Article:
On a 56-8 vote, the Colorado House rejected Senate amendments to a bill that regulates how much the state and local governments can charge to research and compile public records.
Public Records Laws
A bill that caps research-and-retrieval fees for public records at $30 per hour passed the Colorado Senate with an amendment requiring that costs be the same for everyone.
A revised version of the mug shot bill won initial approval in the Colorado Senate, while state senators also gave a preliminary nod to amended legislation on open-records fees.
In recognition of national Sunshine Week, CFOIC and KUSA-TV hosted a panel for citizens and journalists on access to public records. Moderator Kyle Clark led panelists Melissa Blasius, Joel Dyer, Keli Rabon and Steve Zansberg through a lively discussion. View the entire presentation on our blog.
The passive surveillance bill is close to being on its way to Gov. John Hickenlooper’s desk. The measure, which mandates the purging of most images captured by government cameras after three years, won unanimous approval in the Colorado Senate.
An amendment to HB 14-1193 removes the minimum wage requirement and instead caps research and retrieval fees at $30 per hour with a requirement that the first hour be provided for free.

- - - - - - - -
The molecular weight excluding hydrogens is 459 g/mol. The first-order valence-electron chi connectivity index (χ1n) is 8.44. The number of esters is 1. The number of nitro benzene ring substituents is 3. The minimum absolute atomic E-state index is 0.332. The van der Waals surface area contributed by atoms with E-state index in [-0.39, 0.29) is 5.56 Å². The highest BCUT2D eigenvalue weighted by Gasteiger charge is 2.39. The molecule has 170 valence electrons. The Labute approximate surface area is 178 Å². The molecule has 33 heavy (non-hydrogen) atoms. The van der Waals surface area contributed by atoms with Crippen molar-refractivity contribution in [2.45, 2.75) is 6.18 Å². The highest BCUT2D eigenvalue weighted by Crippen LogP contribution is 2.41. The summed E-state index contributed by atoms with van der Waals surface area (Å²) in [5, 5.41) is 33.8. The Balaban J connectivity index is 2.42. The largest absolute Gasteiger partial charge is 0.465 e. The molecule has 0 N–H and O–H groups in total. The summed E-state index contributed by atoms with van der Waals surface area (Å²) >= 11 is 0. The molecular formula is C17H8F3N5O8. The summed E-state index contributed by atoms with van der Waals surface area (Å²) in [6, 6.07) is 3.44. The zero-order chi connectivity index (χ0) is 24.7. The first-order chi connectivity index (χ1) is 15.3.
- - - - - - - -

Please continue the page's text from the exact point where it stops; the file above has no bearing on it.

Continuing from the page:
The trick to getting records from Colorado’s health exchange is to make relatively narrow requests. If the request is just right, officials must supply the information within three business days.
An amendment to be proposed caps the hourly rate at $25 for researching and compiling public records, with the maximum rate adjusted for inflation every five years. More significantly, the first two hours would be free.
A proposal to cap the amount governments in Colorado can charge for public records at four times the state minimum wage won final approval in the state House of Representatives.
A bill to require the eventual destruction of images captured by government-run passive surveillance cameras passed the Colorado House on a 63-2 vote.